While the Channel Islands are actively seeking new markets in Far East Asia and elsewhere, Ernst & Young are warning the States and businesses to be aware of the growing possibility of fraud in many jurisdictions.
Ernst & Young’s 2012 Global Fraud Survey, Growing Beyond: a place for integrity, shows fifteen percent of senior executives polled at leading companies around the world are willing to make cash payments to win or retain business, up from 9% in 2010. The survey also showed that over a third of the respondents believed corruption was widespread in their country – a figure that was significantly higher in rapid-growth markets such as Brazil (84%), Indonesia (72%) and Turkey (52%).
Samantha des Forges, Senior Manager leading Fraud Investigation & Dispute Services (FIDS) in the Channel Islands said: “It is vital that Channel Islands businesses recognise these trends and the impact they have on the relative risks posed by doing business with clients and agents in these global locations. Far East Asia is seen as a significant growth opportunity for Channel Islands business, but consideration must be given to the risks associated with this region. Financial statement fraud remains an important risk across many jurisdictions but the survey found that fifteen percent of respondents in Far East Asia think that financial performance misstatement can be justified.”
The Survey identified significant themes in relation to China and India, amongst other rapid-growth markets. Those interviewed in China are almost twice as likely to think that local regulators are willing and effective at prosecuting corruption as the global average, reflecting the high priority given to the fight against bribery and corruption by the Chinese leadership. Many recent fraud allegations in China have hinged on the legitimacy of supposedly official documentation, for example, regarding property ownership or the use of natural resources. The Survey notes risks to be aware of include the use of imaging software to create false documentation, spreadsheets preloaded with official bank logos and letterhead allowing users to simply enter the transactions they want and the availability of ‘refurbished’ official tax invoices online were amounts and vendor details have been erased. Samantha des Forges commented that “local businesses should be aware of these challenges and, where appropriate, consider additional steps such as follow-up enquiries, site visits or engaging third parties with local investigative expertise.”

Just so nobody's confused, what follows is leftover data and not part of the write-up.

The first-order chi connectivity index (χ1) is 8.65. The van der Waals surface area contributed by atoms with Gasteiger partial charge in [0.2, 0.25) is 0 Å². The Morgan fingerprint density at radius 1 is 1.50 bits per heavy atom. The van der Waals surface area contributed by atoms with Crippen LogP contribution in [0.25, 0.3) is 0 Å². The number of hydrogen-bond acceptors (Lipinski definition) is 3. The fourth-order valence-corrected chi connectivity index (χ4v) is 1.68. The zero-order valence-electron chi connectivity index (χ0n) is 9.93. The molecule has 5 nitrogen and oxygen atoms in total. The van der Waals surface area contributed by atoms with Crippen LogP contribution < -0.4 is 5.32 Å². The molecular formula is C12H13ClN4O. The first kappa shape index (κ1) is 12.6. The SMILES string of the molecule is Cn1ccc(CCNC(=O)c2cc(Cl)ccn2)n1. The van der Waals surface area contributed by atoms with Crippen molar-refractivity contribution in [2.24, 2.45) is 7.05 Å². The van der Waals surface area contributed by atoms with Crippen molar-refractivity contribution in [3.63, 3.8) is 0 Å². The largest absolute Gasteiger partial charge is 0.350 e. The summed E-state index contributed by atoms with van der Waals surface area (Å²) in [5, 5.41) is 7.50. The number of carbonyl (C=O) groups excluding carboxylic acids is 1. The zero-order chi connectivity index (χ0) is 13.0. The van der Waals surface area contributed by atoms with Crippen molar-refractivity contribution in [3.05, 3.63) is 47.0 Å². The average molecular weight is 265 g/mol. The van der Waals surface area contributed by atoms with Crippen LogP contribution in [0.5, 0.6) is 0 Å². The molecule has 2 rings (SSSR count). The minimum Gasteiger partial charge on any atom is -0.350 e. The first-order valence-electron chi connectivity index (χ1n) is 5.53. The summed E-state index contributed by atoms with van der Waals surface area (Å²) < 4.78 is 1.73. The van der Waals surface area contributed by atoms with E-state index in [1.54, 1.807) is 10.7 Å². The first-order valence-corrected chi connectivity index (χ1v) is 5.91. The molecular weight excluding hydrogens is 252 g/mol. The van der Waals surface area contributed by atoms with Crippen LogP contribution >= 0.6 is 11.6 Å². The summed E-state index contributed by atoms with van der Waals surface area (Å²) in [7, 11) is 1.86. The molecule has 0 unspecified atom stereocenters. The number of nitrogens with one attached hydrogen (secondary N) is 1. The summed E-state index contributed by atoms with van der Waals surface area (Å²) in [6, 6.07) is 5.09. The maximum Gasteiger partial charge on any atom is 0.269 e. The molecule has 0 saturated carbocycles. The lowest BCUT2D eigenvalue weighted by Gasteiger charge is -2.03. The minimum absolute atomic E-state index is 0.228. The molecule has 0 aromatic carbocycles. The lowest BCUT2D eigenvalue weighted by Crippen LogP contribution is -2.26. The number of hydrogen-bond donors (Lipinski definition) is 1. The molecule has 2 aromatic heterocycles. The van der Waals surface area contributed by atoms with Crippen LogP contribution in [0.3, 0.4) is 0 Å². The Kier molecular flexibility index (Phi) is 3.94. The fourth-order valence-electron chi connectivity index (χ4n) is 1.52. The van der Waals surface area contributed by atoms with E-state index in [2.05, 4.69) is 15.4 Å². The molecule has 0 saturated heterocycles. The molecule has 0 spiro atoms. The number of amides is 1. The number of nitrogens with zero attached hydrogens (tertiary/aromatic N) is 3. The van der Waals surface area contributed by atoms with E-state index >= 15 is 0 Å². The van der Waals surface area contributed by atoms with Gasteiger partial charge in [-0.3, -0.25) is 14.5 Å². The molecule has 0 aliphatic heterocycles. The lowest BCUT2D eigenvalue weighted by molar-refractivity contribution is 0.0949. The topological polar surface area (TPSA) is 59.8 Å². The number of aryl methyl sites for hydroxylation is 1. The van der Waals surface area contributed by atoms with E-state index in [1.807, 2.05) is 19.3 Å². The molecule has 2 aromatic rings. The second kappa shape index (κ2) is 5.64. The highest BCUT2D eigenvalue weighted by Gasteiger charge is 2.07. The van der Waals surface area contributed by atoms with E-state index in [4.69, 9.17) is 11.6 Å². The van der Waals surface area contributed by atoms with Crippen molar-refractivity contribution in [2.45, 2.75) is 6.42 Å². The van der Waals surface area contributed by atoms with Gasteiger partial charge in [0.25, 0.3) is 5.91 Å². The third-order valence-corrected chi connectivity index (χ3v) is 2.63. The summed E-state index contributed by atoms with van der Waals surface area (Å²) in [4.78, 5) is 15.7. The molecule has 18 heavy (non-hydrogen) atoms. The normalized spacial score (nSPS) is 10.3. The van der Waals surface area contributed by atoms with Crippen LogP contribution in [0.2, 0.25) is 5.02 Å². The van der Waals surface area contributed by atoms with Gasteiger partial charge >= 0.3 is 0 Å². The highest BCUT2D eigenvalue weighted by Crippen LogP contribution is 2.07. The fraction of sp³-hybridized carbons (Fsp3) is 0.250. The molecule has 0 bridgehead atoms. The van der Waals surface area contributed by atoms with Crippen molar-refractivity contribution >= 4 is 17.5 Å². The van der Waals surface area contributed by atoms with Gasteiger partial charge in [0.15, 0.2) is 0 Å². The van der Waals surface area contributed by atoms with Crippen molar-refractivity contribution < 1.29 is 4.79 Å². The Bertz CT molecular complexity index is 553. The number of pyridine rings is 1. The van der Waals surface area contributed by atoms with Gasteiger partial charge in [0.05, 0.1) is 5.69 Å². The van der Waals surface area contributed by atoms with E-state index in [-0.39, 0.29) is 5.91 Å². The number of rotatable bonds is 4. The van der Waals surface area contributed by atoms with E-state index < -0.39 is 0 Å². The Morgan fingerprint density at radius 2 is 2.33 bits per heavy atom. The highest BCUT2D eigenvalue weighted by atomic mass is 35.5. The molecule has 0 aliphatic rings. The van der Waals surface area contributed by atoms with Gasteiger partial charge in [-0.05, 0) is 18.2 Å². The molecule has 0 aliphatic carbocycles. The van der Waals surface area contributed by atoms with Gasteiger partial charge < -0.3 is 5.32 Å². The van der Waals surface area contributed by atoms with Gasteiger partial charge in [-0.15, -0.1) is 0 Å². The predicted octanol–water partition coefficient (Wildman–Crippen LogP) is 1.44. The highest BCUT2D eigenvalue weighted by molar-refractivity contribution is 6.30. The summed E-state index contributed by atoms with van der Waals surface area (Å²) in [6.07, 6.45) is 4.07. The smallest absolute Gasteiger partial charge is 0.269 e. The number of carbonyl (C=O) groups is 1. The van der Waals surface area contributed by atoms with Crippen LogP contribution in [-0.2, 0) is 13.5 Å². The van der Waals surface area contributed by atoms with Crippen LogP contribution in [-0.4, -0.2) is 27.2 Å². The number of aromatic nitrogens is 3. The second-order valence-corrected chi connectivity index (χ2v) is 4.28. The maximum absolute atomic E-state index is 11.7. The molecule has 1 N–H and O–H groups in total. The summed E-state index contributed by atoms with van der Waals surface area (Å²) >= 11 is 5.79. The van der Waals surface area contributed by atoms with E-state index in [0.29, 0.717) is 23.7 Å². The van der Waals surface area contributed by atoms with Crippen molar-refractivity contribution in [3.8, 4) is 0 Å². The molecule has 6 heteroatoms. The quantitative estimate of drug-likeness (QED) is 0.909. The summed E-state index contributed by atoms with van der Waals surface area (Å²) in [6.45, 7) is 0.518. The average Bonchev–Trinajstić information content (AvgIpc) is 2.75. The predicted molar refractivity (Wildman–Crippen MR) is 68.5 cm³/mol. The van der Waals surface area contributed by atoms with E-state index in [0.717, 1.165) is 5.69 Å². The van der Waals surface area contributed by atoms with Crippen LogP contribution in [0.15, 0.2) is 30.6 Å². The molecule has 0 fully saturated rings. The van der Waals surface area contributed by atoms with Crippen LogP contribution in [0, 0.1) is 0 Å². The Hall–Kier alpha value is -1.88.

In India anti bribery/ anti corruption (ABAC) legislation is evolving rapidly, with enforcement action also increasing. The scale and unique nature of the Indian market results in investors often working with local partners, to access their knowledge and contacts. However, 28% of Indian respondents are willing to make cash payments to win or retain business and 16% are willing to misstate financial performance in order to help their business survive. Samantha noted that “these are worrying results that emphasise how critical it is to select the right partner and to ensure that governance processes are embedded at a local level.”